Jobs tied to airports decline
Nearly 58,000 jobs tied to Dulles International and Reagan National airports have been lost in the past four years, and the average visitor to Washington spent $90 less per trip last year compared to 2005, according to an economic impact study prepared for the two airports.
The number of passengers flying into Dulles has fallen by about 14.2 percent and Reagan passengers have declined by 1.5 percent since 2005, the last time an economic impact study was prepared for the Metropolitan Washington Airports Authority, the independent body that governs the two airports.
The loss in business at Dulles has resulted in nearly 55,000 jobs being shed, according to the study released Wednesday by the Washington-based Louis Berger Group. Those jobs include airline workers, the federal government and retail and concessions contractors as well as those who benefit from D.C. visitors, including shipping companies, hotels, restaurants, retail outlets and local economies.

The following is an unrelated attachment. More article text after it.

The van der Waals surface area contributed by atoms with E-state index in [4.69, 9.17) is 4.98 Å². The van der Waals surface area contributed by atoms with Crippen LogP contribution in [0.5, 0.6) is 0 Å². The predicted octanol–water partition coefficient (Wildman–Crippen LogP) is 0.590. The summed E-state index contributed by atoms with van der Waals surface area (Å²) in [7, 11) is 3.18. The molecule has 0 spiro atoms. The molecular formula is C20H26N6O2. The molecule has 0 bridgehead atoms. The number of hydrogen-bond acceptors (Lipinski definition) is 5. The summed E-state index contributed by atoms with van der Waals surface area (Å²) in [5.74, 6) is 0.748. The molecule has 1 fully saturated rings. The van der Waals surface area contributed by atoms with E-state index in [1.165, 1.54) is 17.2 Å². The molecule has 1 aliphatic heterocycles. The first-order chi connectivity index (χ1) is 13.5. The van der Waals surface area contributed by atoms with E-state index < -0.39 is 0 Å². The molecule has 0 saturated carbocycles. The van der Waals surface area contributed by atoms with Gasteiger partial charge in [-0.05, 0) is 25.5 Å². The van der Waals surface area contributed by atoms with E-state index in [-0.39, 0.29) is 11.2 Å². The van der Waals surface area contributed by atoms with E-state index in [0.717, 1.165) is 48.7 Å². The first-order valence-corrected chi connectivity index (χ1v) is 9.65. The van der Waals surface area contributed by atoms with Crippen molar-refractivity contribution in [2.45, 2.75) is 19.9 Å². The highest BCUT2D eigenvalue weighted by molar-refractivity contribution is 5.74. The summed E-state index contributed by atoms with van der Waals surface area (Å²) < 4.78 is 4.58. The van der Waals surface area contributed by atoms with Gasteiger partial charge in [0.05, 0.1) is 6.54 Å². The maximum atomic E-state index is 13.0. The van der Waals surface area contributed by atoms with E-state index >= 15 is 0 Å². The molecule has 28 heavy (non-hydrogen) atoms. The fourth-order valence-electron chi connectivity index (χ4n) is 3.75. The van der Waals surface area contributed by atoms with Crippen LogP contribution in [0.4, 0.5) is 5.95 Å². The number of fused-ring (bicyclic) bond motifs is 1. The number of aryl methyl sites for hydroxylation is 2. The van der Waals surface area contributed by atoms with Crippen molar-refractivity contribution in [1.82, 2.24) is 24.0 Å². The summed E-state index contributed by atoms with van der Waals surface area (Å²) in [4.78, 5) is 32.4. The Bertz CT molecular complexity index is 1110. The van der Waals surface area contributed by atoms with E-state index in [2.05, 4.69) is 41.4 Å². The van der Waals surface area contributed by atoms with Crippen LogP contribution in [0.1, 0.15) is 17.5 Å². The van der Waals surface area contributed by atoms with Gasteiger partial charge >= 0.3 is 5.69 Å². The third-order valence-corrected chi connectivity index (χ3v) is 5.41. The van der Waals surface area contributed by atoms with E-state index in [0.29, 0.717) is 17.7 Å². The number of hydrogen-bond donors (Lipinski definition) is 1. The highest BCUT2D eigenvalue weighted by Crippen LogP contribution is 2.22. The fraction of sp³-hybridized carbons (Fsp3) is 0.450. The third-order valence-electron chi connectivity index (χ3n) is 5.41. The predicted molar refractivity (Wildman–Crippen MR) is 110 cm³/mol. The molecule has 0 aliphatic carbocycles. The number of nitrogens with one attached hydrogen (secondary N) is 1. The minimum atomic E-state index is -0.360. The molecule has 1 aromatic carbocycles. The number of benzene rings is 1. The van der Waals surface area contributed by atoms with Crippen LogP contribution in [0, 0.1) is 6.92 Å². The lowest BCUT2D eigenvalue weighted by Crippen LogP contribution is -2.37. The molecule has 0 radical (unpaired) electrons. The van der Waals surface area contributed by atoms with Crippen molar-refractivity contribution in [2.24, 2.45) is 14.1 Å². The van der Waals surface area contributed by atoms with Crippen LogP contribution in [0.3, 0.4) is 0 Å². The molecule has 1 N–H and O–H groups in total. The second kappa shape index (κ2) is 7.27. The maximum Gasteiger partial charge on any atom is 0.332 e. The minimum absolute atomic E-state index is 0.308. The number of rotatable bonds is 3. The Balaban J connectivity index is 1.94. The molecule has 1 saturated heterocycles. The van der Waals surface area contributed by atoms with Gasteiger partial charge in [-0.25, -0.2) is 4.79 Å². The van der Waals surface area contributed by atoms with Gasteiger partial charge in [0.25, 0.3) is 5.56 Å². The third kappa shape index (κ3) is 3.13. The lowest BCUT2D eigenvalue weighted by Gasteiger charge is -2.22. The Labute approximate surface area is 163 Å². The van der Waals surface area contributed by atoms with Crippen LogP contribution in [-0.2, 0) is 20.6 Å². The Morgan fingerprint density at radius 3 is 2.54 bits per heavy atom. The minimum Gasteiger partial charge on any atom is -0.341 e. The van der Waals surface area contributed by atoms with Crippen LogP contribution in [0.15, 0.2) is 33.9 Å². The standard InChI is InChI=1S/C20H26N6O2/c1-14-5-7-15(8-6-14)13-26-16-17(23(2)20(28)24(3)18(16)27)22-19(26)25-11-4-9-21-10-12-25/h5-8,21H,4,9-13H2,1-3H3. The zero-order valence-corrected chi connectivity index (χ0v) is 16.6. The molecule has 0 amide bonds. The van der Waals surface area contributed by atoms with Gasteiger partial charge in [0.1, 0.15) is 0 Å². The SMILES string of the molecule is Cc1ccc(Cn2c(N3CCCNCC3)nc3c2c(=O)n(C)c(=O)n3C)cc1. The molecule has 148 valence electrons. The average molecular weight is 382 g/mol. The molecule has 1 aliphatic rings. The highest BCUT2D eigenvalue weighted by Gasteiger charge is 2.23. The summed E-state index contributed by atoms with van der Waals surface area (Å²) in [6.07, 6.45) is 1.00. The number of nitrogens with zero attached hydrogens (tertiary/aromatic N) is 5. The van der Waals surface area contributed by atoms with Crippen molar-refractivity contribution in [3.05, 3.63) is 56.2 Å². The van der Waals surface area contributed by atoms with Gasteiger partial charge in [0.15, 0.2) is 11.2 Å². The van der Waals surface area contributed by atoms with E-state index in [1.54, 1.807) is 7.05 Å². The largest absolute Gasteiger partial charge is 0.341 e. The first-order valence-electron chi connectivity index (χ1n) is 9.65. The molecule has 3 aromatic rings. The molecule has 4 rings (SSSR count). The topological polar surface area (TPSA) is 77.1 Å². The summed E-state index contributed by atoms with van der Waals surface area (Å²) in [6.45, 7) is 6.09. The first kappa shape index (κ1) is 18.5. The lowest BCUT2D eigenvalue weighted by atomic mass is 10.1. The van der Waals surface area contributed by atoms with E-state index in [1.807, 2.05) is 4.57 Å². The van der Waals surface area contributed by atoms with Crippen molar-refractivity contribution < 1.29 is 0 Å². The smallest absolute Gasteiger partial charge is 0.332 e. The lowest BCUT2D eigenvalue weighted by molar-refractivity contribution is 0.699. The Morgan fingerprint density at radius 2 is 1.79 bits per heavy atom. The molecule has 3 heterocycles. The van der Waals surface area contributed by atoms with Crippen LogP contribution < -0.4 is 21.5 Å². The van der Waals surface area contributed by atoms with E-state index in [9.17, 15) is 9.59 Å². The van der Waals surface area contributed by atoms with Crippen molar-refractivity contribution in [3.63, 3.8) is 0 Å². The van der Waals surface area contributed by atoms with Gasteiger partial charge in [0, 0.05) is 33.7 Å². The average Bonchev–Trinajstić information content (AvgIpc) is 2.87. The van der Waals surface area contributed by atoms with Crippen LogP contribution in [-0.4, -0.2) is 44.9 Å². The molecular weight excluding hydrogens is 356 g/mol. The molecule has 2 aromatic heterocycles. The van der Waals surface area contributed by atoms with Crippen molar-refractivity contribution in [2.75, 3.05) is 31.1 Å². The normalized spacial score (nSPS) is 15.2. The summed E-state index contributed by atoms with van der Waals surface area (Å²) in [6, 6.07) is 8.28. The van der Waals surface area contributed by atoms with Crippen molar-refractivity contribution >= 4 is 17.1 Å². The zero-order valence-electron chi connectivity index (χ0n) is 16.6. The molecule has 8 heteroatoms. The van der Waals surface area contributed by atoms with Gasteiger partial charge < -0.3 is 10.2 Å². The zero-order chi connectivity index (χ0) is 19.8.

Of the 40.8 million passengers who used Dulles and Reagan in 2009, about 12 million were visitors to the region. Those visitors spent about $10.6 billion in Washington, according to the study. While the number of visitors to Washington over that four-year stretch remained stable, analysts said, the average spending per out-of-towner decreased, from $970 in 2005 to $880 last year. Employment related to the 23-mile extension of Metrorail to Dulles and Loudoun County added about 500 jobs in 2009, the study said.
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